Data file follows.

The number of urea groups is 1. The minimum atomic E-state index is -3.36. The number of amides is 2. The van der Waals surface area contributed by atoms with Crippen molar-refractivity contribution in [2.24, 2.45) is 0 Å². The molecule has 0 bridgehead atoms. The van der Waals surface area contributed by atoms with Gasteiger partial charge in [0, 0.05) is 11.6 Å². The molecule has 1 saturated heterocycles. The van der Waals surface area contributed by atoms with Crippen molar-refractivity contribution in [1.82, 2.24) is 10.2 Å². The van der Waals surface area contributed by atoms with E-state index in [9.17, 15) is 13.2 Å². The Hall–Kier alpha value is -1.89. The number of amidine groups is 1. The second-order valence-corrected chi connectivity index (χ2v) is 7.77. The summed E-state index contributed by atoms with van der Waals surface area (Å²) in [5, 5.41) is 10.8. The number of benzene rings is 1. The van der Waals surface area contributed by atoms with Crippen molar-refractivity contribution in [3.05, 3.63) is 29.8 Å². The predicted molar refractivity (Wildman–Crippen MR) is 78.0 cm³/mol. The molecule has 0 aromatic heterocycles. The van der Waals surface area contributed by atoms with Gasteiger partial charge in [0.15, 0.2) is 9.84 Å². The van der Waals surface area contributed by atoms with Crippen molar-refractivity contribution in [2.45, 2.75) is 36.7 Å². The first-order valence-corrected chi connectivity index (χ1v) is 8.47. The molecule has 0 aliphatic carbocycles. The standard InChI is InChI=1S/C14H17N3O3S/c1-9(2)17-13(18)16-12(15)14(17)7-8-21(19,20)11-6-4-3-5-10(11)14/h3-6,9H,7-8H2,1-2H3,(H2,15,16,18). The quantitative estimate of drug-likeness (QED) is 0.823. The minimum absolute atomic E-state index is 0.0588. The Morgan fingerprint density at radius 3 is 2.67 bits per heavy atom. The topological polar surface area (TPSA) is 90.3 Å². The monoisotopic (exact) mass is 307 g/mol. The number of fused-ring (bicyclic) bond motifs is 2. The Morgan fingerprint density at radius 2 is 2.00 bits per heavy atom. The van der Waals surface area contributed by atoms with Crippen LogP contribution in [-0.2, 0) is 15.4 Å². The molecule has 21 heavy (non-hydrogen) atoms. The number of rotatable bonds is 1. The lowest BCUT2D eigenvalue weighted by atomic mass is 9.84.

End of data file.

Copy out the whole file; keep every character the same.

The number of urea groups is 1. The minimum atomic E-state index is -3.36. The number of amides is 2. The van der Waals surface area contributed by atoms with Crippen molar-refractivity contribution in [2.24, 2.45) is 0 Å². The molecule has 0 bridgehead atoms. The van der Waals surface area contributed by atoms with Gasteiger partial charge in [0, 0.05) is 11.6 Å². The molecule has 1 saturated heterocycles. The van der Waals surface area contributed by atoms with Crippen molar-refractivity contribution in [1.82, 2.24) is 10.2 Å². The van der Waals surface area contributed by atoms with E-state index in [9.17, 15) is 13.2 Å². The Hall–Kier alpha value is -1.89. The number of amidine groups is 1. The second-order valence-corrected chi connectivity index (χ2v) is 7.77. The summed E-state index contributed by atoms with van der Waals surface area (Å²) in [5, 5.41) is 10.8. The number of benzene rings is 1. The van der Waals surface area contributed by atoms with Crippen molar-refractivity contribution in [3.05, 3.63) is 29.8 Å². The predicted molar refractivity (Wildman–Crippen MR) is 78.0 cm³/mol. The molecule has 0 aromatic heterocycles. The van der Waals surface area contributed by atoms with Gasteiger partial charge in [0.15, 0.2) is 9.84 Å². The van der Waals surface area contributed by atoms with Crippen molar-refractivity contribution in [2.45, 2.75) is 36.7 Å². The first-order valence-corrected chi connectivity index (χ1v) is 8.47. The molecule has 0 aliphatic carbocycles. The standard InChI is InChI=1S/C14H17N3O3S/c1-9(2)17-13(18)16-12(15)14(17)7-8-21(19,20)11-6-4-3-5-10(11)14/h3-6,9H,7-8H2,1-2H3,(H2,15,16,18). The quantitative estimate of drug-likeness (QED) is 0.823. The minimum absolute atomic E-state index is 0.0588. The Morgan fingerprint density at radius 3 is 2.67 bits per heavy atom. The topological polar surface area (TPSA) is 90.3 Å². The monoisotopic (exact) mass is 307 g/mol. The number of fused-ring (bicyclic) bond motifs is 2. The Morgan fingerprint density at radius 2 is 2.00 bits per heavy atom. The van der Waals surface area contributed by atoms with Crippen LogP contribution in [-0.2, 0) is 15.4 Å². The molecule has 21 heavy (non-hydrogen) atoms. The number of rotatable bonds is 1. The lowest BCUT2D eigenvalue weighted by atomic mass is 9.84.